Greater than 3 minutes, my friend!
Remote Simultaneous Interpreting, or commonly called RSI, is the term used to describe the delivery of simultaneous language interpretation through an interpreter based remotely. In a classic scenario, simultaneous interpretation is delivered by an interpreter who physically takes part in the event, conference or meeting enabling multilingual support for participants. The interpreter is usually located in a professional soundproof booth at the back of the conference room and delivers interpretation via a console connected to the PA system. Simultaneous interpreters usually work in pairs and switch every 10-15 mins due to the highly demanding cognitive effort required to interpret simultaneously. Participants who require language support can listen to the interpretation through receivers.
In an RSI setup, the interpreters are located offsite and will join the event virtually via an RSI platform on their laptop to deliver interpretation simultaneously. Through the platform, they receive a live video & audio feed of the speaker(s) and deliver remote simultaneous interpretation just as if they were working with an interpreter console. The participants can listen to the interpretation via the same RSI platform if they join virtually or via a mobile app if they are onsite.
Example of a virtual event in 3 languages facilitated by an RSI platform
RSI has been around for years as an alternative to classic onsite setup but due to COVID-19 and many events being turned into virtual setups, it is now more than just an alternative and in many cases the only way to keep offering multilingual support.
The pros and cons
|– Provide multilingual support for virtual events
– More economical solution (no travel, per diem, equipment and associated onsite fees)
– The platform works like an interpreter console creating a familiar conference interpreting booth experience for the interpreter
– Participants, speakers and interpreters can all join remotely reducing costs and carbon print
– Enable multilingual support in events that otherwise would not be able to offer it, i.e. lack of local interpreters, budgets…
|– Risks associated with remote setup (internet connection drop, interpreters’ hardware reliability, platforms’ server downtime…)
– Audio quality is not as reliable as an onsite PA system
– Interpreters may find it harder to incorporate necessary cues to provide quality SI if not onsite
– Data security, breaches and confidentiality associated with the use of cloud-based systems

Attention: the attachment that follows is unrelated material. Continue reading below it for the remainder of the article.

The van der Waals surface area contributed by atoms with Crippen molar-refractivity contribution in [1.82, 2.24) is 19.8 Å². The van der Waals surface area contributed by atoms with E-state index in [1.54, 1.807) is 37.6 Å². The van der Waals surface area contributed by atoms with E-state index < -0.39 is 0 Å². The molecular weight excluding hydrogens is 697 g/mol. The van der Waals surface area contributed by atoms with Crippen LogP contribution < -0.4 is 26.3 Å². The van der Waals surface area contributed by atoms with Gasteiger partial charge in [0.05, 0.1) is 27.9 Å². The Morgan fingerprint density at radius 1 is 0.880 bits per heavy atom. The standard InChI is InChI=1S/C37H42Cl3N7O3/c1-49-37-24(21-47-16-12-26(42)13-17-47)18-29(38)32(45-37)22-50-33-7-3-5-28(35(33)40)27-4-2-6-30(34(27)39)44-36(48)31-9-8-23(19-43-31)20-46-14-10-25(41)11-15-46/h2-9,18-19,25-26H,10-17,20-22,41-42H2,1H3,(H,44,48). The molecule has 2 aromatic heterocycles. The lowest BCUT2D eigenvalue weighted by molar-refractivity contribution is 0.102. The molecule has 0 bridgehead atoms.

– Additional pressure put on interpreters to manage their hardware and the platform while interpreting
Event organisers should carefully evaluate the pros & cons when considering RSI and consider risk mitigation.
Remote simultaneous interpreting is delivered through a platform application where speakers, participants and interpreters will join virtually. The platform allows participants to select different audio feeds based on the language options offered for the event.
There are several players in the RSI market, each of them promoting the use of their bespoke platforms. Features may vary slightly from one platform to the other.
The following article provides a comprehensive overview and comparison of the most popular platforms: https://translationrating.ru/6-remote-simultaneous-interpreting-rsi-platforms-and-zoom/
What does it mean for interpreters?
COVID-19 has created a lot of uncertainty for conference interpreters with almost every global event being cancelled. RSI provides us with opportunities to maintain multilingual support for all of those events that have been shifted to virtual conferences. Furthermore, it creates an opportunity to add simultaneous language support for events where without the technology, language support is not possible (limited budget, lack of local interpreters, short notice events, travel restrictions…).
Remote Simultaneous Interpreter at work
However, it’s important to note that simultaneous interpreters must meet certain conditions to be able to provide RSI such as having completed appropriate training, owning hardware that meets quality requirements (headsets, microphone and computer) and having access to high-speed internet cable connection (10 Mbps download/ 4 Mbps upload and higher). Most RSI platforms have clear and strict guidelines for this and only work with interpreters who comply with them. Some language service companies offer their interpreters access to RSI hubs where they can access all the necessary hardware and high-speed internet connection to provide RSI.
An extensive list of recommended interpreter headsets and microphones for RSI can be found here: https://www.linkedin.com/pulse/how-choose-headset-rsi-remote-simultaneous-naomi-bowman/
RSI in a world post-COVID-19
While RSI is enabling language support for all the conferences and meetings that have recently been shifted virtually, it has also extended the simultaneous interpreting landscape to more options, greater flexibility, cost savings and convenience. It’s safe to say that RSI is here to stay. However, we expect large events to resume to traditional onsite setup when things return to normal as it still provides the lowest risk option and is the gold standard.
On 2nd of June 2020, 2M Language Services delivered a seminar hosted by the UNSW School of Humanities & Languages on remote interpreting and RSI. Our Head Of Interpreting, Tamas Nyeste and CEO, Tea Dietterich, discussed remote interpreting including RSI, VRI and the implications it has on professionals.
Use the password ‘2a&!#28a’.